The case may be put for the dynamic record -breaking Sales Manager, the charismatic Young CEO or the inspirational Managing Partner but, in reality, when it comes to identifying who is the most important employee within your work environment you maybe don’t need to look much further than the person who, for most of your Customers, is either the first person they hear on the telephone or the first person they meet when visiting your offices……..yes, the Front of House Receptionist.
As Harvey Mackay the American businessman and author of bestselling book, “Swim with the Sharks”, notably said, “You only get one chance to make a first impression, and yours may be in the hands of your receptionist.”
It seems appropriate for us in the week of National Receptionist Day (10th May 2017) to highlight the continuing importance of the role of the Receptionist. That is why even with the huge advancement in technology over recent decades, it remains a key post for a significant number of organisations.
The Receptionist will invariably ‘dabble in a little of everything’ but this should not undermine the 3 key “Powers” and skills involved in this pivotal role:-
The Power of the “First Impression”
In business as in every day life, first impressions are hugely powerful influencers. The greeting, appearance, knowledge, conduct and general willingness to help, which is received from a receptionist, when you walk into the premises, can either impart a feel good factor or get your relationship with the organisation off on completely the wrong footing. That in itself can be terminal!
Also the way your first phone call is answered and dealt with is key. The ability to be warm, efficient and knowledgeable is important to the caller and can determine whether it is a business you wish to do business with or not.
The Power of “Organisational Knowledge”
Whilst many employees experience of an Organisation can be related to the team or department in which they are based, the Receptionist needs a broad and extensive knowledge of the whole organisation to function effectively in the role as they relay news on general matters, absences, events, messages and meetings between employees in an organisation and between internal and external contacts. The attention to detail on this information is critical to ensure the organisation runs smoothly, eg employees within the organisation will require their receptionist to be an effective “gatekeeper” prepared to prevent persistent and unwelcome sales call being put through to a stressed executive in marketing trying to meet a tight deadline. At the same time the Receptionist needs to know the call which is urgent for the MD to receive, even though he’s currently in a meeting, has to be put through when his whereabouts is discovered.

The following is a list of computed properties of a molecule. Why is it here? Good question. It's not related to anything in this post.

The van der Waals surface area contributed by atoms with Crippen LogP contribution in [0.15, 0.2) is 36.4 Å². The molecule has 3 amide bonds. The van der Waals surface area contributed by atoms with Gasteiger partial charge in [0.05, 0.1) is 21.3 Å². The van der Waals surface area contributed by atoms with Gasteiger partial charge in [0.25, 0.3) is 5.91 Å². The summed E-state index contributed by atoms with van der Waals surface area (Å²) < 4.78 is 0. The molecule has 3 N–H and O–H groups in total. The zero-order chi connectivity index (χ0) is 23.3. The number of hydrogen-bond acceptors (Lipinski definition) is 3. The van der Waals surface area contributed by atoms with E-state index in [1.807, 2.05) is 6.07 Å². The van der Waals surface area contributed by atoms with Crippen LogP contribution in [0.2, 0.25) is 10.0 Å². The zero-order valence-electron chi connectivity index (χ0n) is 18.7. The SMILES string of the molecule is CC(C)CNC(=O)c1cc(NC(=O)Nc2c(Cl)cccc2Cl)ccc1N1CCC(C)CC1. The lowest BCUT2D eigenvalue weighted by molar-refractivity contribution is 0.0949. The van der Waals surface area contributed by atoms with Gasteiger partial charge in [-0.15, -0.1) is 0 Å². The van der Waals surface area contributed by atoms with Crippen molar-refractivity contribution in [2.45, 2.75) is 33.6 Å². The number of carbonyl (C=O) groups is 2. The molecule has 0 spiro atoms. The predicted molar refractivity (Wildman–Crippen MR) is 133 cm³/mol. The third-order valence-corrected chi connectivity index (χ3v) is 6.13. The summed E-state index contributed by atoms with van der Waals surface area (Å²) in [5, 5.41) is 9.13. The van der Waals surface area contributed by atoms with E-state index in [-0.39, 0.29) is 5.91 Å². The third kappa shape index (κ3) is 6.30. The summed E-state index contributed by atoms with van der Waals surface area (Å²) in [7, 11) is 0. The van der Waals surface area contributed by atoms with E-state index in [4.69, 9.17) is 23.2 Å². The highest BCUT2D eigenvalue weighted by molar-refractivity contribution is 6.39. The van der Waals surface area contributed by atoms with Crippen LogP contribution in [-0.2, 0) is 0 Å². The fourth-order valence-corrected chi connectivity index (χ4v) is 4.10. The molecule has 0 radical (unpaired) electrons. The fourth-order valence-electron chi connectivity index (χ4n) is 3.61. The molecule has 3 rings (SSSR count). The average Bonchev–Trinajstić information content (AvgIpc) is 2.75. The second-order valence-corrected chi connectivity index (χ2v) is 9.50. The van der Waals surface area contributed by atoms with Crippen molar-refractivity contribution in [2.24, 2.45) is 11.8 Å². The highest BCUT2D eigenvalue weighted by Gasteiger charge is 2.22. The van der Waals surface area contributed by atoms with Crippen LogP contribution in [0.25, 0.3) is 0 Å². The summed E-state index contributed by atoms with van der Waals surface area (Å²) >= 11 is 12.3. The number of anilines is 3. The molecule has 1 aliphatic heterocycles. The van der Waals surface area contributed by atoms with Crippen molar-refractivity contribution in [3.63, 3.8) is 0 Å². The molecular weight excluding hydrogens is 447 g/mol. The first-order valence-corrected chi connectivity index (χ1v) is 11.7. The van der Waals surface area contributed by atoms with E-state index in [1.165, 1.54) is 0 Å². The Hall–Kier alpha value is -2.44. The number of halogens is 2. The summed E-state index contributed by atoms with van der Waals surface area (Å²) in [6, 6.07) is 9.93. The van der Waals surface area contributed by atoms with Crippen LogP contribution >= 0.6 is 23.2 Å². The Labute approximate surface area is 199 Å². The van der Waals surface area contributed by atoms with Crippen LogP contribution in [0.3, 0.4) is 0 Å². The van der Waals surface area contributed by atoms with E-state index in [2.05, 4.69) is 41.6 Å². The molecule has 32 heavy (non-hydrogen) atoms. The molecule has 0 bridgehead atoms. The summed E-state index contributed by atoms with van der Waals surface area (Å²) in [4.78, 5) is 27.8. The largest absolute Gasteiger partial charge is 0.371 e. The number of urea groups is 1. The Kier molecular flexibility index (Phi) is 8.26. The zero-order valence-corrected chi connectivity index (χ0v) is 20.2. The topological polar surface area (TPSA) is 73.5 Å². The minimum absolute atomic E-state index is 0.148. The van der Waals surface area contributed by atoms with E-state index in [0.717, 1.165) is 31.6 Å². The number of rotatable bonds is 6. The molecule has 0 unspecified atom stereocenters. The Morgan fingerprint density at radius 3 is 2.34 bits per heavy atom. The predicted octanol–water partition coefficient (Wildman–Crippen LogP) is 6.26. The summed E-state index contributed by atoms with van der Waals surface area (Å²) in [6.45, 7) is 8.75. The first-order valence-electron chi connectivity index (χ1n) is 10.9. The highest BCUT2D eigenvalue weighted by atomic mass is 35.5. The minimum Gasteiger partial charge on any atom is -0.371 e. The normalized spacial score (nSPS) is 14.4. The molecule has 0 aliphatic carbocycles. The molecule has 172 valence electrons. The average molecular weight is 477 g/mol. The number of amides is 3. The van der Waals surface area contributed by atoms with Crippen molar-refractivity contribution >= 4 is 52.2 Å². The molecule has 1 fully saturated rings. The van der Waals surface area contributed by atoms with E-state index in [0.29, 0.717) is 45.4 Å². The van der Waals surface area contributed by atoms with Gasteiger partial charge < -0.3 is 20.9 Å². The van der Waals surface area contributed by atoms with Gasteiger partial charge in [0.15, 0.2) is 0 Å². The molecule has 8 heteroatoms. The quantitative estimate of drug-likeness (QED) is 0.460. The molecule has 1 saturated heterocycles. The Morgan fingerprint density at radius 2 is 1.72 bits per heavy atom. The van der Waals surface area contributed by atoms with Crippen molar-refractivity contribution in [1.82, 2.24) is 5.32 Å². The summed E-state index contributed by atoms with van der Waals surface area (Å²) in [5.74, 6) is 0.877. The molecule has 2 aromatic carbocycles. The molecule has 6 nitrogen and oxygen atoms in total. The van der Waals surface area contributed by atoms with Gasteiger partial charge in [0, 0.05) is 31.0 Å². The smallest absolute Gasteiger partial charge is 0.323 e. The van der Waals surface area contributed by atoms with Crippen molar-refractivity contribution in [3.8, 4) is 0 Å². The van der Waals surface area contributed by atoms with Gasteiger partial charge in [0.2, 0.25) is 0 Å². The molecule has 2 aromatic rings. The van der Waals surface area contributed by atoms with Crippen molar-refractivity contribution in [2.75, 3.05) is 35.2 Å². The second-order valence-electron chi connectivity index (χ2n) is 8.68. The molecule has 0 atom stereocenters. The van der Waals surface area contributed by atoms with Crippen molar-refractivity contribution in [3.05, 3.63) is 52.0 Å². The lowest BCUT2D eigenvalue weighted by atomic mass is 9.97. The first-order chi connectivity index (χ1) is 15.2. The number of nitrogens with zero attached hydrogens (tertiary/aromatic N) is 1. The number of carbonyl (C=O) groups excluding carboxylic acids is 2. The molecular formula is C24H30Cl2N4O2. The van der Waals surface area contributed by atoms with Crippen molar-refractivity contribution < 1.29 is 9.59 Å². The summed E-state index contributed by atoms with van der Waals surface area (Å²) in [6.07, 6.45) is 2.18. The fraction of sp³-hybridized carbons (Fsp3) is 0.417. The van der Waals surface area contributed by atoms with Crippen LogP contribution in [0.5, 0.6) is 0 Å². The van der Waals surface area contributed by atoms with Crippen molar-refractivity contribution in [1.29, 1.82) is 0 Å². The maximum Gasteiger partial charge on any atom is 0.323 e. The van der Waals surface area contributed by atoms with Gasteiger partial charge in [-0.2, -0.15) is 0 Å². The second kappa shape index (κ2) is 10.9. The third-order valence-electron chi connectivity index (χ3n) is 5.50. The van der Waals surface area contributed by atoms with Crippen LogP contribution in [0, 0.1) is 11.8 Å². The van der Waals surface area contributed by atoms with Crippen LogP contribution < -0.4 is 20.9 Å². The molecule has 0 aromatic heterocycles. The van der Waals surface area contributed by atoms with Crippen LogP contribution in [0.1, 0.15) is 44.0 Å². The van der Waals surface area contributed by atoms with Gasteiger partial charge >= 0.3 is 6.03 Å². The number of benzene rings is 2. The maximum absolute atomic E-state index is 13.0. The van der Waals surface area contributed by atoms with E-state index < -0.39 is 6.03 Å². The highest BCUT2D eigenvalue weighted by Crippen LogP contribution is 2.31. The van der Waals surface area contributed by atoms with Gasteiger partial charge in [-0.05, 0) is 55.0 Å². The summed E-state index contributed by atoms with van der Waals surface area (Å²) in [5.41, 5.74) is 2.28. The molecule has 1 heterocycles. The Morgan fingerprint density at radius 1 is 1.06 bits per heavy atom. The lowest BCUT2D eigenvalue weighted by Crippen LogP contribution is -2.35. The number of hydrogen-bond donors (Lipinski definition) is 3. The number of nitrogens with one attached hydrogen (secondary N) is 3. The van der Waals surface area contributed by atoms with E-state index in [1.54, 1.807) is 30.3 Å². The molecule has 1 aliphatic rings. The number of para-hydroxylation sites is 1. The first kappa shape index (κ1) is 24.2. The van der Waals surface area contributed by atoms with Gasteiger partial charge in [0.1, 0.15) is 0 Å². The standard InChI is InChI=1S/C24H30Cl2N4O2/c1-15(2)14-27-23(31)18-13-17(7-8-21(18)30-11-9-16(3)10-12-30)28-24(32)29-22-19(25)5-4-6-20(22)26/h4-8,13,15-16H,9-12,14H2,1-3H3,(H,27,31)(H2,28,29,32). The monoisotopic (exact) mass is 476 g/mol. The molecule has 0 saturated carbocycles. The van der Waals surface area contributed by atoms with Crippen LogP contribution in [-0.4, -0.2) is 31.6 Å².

What, we as Customers are told by the Receptionist, our initial point of contact is critical in our decision-making so it is important the Receptionist is well equipped with accurate and timely information to share.
The Power of “Multi-Tasking”
The phrase multi-tasking could have been invented for the modern-day F.O.H Receptionist as the role encompasses a variety of skills. As well as the multitude of meet and greet scenarios, which themselves can play out in a variety of unexpected ways and manners, the Receptionist is frequently involved in a variety of other tasks. These will depend on the business of the receptionist and the organisation on that particular day.
Planning meeting room diaries, organising lunches and beverages, sorting the post, checking stationery levels, stocking interview areas and meeting rooms, liaising with a variety of suppliers and dealing with administrative work overspill can all be part of the Receptionist’s day, dependent on the size of the organisation. All of these tasks, needing to be performed without impacting on the fundamentals of the key role as the business host and that first point of contact.
“Despite the advancement of technology and it’s undoubted impact on the efficiency and accuracy of both telephony and business machinery, we believe the role of the Front of House Receptionist within the majority of businesses remains as significant, if not more significant, today than it was twenty five years ago when I started the business.” MD Lucy Walker explained. ” They need to be able to be organised,communicate fantastically, think on their feet, problem solve and know everything that is going on in the business. Consequently it is no surprise that Organisations see tremendous value in the Front of House role and the flexibility and value that employing the right individuals in these roles can offer them.”